Prosecutors ask a judge to give Derek Chauvin will demand a more severe sentence than state guidelines when convicted in June George Floyd’s death, arguing in court documents filed Friday that Floyd was particularly vulnerable and that Chauvin was abusing his authority as a police officer.
Attorney Eric Nelson opposes a more severe sentence, saying the state has failed to prove that those aggravating factors existed, among other things, when Chauvin arrested Floyd on May 25.
Chauvin, who is white, was convicted last week of accidental second-degree murder, third-degree murder, and second-degree homicide because he pressed his knee against Floyd’s neck for 9 1/2 minutes when the black man said he couldn’t breathe and became motionless.
Even though he was found guilty of three counts, below Minnesota By statute, he will only be convicted of the most serious – second-degree murder. While that count has a maximum sentence of 40 years, experts say he won’t get that much.
Prosecutors did not specify how much time they would be looking for Chauvin.
According to Minnesota guidelines, the presumed sentence for second degree unintentional murder for someone with no criminal record like Chauvin would be 12 1/2 years. Judges can sentence someone to 10 years and 8 months or even 15 years and still be within the scope of the advisory guidelines. To get over that, Judge Peter Cahill would have to find out that there were “aggravating factors,” and even if they are found, legal experts have said Chauvin is unlikely to wait more than 30 years.
In legal notes filed Friday, prosecutors said Chauvin should be convicted over the guideline because Floyd was particularly vulnerable with his hands handcuffed behind his back while lying face down on the floor, and that he was drunk . They noted that Chauvin held his position even after Floyd became unresponsive and officers knew he had no pulse.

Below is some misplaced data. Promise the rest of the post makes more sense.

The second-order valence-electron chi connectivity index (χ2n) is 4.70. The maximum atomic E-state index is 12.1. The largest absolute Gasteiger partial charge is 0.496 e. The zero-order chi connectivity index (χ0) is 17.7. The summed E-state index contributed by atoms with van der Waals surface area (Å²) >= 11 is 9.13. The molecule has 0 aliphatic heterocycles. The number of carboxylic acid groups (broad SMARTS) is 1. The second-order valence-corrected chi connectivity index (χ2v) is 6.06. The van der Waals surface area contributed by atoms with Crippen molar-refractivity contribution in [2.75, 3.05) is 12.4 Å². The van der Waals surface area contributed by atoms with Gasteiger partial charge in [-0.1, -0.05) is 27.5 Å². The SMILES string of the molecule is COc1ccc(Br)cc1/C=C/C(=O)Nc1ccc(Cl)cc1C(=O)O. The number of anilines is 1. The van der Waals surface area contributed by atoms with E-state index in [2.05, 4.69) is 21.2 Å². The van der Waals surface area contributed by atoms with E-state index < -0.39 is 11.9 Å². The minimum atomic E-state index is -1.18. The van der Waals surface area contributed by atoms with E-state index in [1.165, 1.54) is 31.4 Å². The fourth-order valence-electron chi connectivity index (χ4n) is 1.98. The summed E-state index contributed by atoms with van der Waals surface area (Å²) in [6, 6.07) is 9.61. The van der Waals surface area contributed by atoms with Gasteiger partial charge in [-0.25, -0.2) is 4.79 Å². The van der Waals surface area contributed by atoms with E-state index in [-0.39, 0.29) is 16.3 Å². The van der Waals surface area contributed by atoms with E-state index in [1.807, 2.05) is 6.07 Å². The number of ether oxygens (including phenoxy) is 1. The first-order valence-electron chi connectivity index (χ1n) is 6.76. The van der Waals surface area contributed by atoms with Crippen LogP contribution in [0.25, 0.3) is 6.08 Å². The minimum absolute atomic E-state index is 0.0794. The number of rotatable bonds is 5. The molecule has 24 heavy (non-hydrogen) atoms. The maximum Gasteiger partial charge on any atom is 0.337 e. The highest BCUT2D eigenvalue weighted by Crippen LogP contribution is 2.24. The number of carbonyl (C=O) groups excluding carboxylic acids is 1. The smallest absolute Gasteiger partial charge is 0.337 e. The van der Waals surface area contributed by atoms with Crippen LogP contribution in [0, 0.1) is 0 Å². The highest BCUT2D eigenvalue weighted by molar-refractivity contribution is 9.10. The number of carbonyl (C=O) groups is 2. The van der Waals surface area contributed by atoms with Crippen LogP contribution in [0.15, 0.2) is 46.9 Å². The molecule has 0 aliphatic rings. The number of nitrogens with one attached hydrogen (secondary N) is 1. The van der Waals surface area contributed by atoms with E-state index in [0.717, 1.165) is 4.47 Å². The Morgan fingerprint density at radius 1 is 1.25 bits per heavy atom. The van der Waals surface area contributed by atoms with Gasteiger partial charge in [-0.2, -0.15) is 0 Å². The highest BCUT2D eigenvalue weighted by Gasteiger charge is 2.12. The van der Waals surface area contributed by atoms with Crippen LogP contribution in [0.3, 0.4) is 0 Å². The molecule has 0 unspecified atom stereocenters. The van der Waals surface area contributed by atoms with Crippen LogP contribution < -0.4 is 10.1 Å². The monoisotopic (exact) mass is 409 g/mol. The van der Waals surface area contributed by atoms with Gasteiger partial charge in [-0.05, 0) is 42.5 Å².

Prosecutors also said that Chauvin treated Floyd with particular cruelty during the prolonged restraint, saying that Chauvin was causing unnecessary pain and psychological distress to Floyd and bystanders.
Suspect continued to maintain his position over Mr Floyd even when Mr Floyd exclaimed that he was in pain, even as Mr Floyd exclaimed 27 times that he could not breathe, and even when Mr Floyd said the suspect’s actions were deadly were. him, “the prosecutors wrote, adding that he remained in position while Floyd screamed for his mother, stopped talking, and lost consciousness.
“So the defendant did not only inflict physical pain. He caused Mr. Floyd psychological distress during the last moments of his life, leaving Mr. Floyd helpless as he squeezed the last vestiges of life from Mr. Floyd’s body.” the prosecutors wrote.
They also said that Chauvin had abused his position of authority as a police officer, committed his crime as part of a group of three or more people, and that he held Floyd in front of children – including a 9-year-old girl who testified at trial that watching the restraint made her ‘sad and a little angry’.
Nelson disagreed, writing that “Mr. Chauvin entered into the officers’ meeting with Mr. Floyd with the legal authority to assist in bringing about the lawful arrest of a criminal suspect who is actively resisting.” to do. “
Nelson said Floyd was not particularly vulnerable, saying he was a great man struggling with officers. He wrote that courts are typically particularly vulnerable when the victims are young, or perhaps asleep, when a crime occurs.
Nelson also said that Floyd was not treated with particular cruelty, saying there is no evidence that Chauvin’s sexual assault involved unnecessary pain not usually associated with second-degree murder.
“Mr. Floyd’s attack took place over a very short period of time, without threat or mockery, such as putting a gun to his head and pulling the trigger … and ended when EMS finally responded to agents’ calls,” Nelson wrote.
He also said the state has not proven that any of the other officers actively participated in the crime for which Chauvin has been convicted. Those officers will face charges in August for complicity in charges. He also wrote that the presence of children in this case is different from cases where children may witness a crime in a home and are unable to leave.
And, he said, the state failed to prove that Chauvin’s role as a police officer was an aggravating factor, saying that Floyd’s wrestling with officers showed that Chauvin’s authority was irrelevant to Floyd.
Cahill has said he will review the lawyers’ written arguments before determining whether there are aggravating factors that warrant a more severe sentence.
Whatever sentence Chauvin receives, in Minnesota it is believed that a well-behaved suspect will serve two-thirds of the sentence in prison and the remainder released under supervision, commonly known as parole.